Conservatives on campus deserve better representation than the childish trolling that the Sacramento State College Republicans have had to offer over the past several weeks.
This all started on Feb. 2 when about 10 members of the College Republicans decided several times — with a phone video in hand — to stand in the way of hundreds of students marching against President Donald Trump’s travel ban, which was still in effect at that time.
“It was our right for free speech as well,” said Mason Daniels, the president of the College Republicans. “We should be heard as well.”
Of course, Daniels has the right to freedom of speech. But the fact that he and his comrades stood right in front of the oncoming marchers led some to question why they chose to exercise their rights in this way.
Most of the protesters “broke upon them like the river upon a rock,” as Amer Tere, the vice president of the Muslim Student Association, put it.
However, there were outliers. One man attempted to walk through the counter-protesters. College Republican Floyd Johnson, who is black, was referred to with racial epithets and pushed. At one point, a woman used her umbrella handle to rip the College Republicans banner out of his hands.
This violence is unacceptable, and many protesters acted in the moment to cool the tension. Unfortunately, Daniels upped the ante by asking Sac State President Robert Nelsen and ASI President Patrick Dorsey to resign if they didn’t condemn the violence.
Not the violence against Johnson on campus, however, but the violence that prevented so-called “alt-right” provocateur Milo Yiannopoulos from speaking at UC Berkeley on Feb. 1.
Furthermore, the College Republicans posted a potentially defamatory Old West-style “wanted” poster on its Facebook page offering a $100 reward for the man — who is pictured in it — they believe to have been the one who shoved Johnson.
“Obviously, the ‘reward’ and the term ‘wanted’ have nothing to do with the Sac State Police Department, but was put forth by the author of this poster,” Sac State Police Chief Mark Iwasa said.
An article on the right-wing website CampusReform.org is spreading fake news about the whole thing as well, implying that someone from the president’s office leaked Daniels’ letter to Nelsen to The State Hornet, which published it without authorization.
In reality, Daniels emailed the letter to The State Hornet himself, along with other correspondence between him and Nelsen, and expressed his desire that it be published.
Daniels later said that after a Feb. 17 meeting with Nelsen and Dorsey, he would decide whether or not to invite Yiannopoulos to Sac State.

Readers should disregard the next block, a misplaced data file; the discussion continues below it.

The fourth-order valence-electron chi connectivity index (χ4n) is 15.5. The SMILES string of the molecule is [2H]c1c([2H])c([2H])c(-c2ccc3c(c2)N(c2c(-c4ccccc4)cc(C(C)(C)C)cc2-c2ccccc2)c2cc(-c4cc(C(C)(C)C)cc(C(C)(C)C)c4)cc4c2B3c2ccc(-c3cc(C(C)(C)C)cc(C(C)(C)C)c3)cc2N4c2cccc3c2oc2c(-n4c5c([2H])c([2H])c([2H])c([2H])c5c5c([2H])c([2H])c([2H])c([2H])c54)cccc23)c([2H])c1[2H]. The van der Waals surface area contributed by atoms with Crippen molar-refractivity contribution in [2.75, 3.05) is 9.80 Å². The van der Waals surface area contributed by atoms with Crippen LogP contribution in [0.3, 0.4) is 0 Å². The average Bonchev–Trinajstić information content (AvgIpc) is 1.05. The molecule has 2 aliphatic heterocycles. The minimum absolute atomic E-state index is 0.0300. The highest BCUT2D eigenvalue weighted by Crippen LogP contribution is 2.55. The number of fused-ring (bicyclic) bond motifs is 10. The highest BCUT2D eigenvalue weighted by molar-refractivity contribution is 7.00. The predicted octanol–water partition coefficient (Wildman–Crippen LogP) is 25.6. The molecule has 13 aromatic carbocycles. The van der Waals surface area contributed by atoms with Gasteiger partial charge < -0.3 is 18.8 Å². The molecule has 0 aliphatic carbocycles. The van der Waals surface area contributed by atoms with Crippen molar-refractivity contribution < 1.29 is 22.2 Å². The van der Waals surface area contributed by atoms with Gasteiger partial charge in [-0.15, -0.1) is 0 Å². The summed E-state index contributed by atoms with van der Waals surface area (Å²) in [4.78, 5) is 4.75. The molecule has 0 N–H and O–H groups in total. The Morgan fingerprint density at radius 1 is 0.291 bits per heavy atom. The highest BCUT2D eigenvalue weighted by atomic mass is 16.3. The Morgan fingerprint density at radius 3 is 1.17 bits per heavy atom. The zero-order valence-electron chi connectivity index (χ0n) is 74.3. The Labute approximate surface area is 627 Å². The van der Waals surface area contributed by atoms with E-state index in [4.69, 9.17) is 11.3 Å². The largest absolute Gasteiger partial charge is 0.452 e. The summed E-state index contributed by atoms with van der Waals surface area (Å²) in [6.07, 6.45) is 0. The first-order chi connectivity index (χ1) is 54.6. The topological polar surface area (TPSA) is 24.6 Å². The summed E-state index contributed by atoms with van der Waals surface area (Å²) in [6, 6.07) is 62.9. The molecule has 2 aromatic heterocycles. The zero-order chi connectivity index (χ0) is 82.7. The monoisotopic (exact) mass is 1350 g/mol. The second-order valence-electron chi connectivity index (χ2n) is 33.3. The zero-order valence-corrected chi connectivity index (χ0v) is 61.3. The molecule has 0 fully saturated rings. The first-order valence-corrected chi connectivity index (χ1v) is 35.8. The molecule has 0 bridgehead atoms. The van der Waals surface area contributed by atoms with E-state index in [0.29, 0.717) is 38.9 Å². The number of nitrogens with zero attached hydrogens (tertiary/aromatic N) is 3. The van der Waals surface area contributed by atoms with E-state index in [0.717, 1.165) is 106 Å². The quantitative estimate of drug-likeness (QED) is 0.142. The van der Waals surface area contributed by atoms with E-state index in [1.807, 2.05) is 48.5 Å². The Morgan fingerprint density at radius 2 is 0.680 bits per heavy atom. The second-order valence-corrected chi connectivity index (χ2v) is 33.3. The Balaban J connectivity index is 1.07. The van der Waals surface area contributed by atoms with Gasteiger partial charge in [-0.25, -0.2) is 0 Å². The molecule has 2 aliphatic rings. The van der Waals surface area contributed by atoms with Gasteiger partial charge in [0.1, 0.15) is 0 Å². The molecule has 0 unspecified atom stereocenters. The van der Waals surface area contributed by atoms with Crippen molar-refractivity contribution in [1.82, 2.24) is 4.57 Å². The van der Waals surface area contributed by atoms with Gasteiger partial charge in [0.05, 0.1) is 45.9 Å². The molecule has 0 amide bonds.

Daniels has not returned phone calls and text messages from State Hornet reporters since Feb. 17, and so we do not know if he is still planning to invite Yiannopoulos — whose book deal was rescinded on Monday after a video surfaced in which he defended sexual relationships between teenage boys and older men and thanked a Catholic priest for teaching him how to perform oral sex.
Of course, Yiannopoulos had said plenty of outrageous things before Daniels floated the idea of bringing him here, such as “feminism is cancer,” to pick just one example.
Daniels also recently claimed that Republicans were victims of discrimination on campus and that professors have been known to lower the grades of conservative students, but when pressed he could not give a single example of when this occurred.
Now, it is certainly true that conservative opinions are often not given a fair hearing in academia and that the number of conservatives among faculty nationally has been in decline for some time.
Many millennials don’t understand conservative arguments and haven’t been exposed to people who can defend them articulately. The modern American conservative movement, spearheaded by William F. Buckley, was primarily an intellectual movement before Ronald Reagan brought it to the federal government with his 1980 victory.
James Wilson writes in his book “The Vision of The Soul,” “traditional conservatism strikes the contemporary beast … when he senses that the heart’s deepest longing is for a permanent happiness, and that happiness is possible only in an extended natural community with ties that bind but ties that uphold as well.”
Agree or disagree with the conservatives, but the questions of what is the natural order versus what is socially constructed, where the limits of the state lie, and what ideas about morality should be instantiated in law deserve legitimate debate.
But this isn’t what Daniels is doing. He is trying to raise the stakes and heighten the contradictions on a campus that needs more empathy and understanding on both sides of the divide.
And like the black bloc who prevented Yiannopoulos from speaking in Berkeley, this behavior only provokes outrage from the other side and only detracts from reasoned discourse. People only end up hating one another more than they did before.
Annoying one side or the other for the fun of it is not an ideology or an argument.
And so, until this stops, Daniels and College Republicans joining him should stop calling themselves conservatives. They’ve become trolls.
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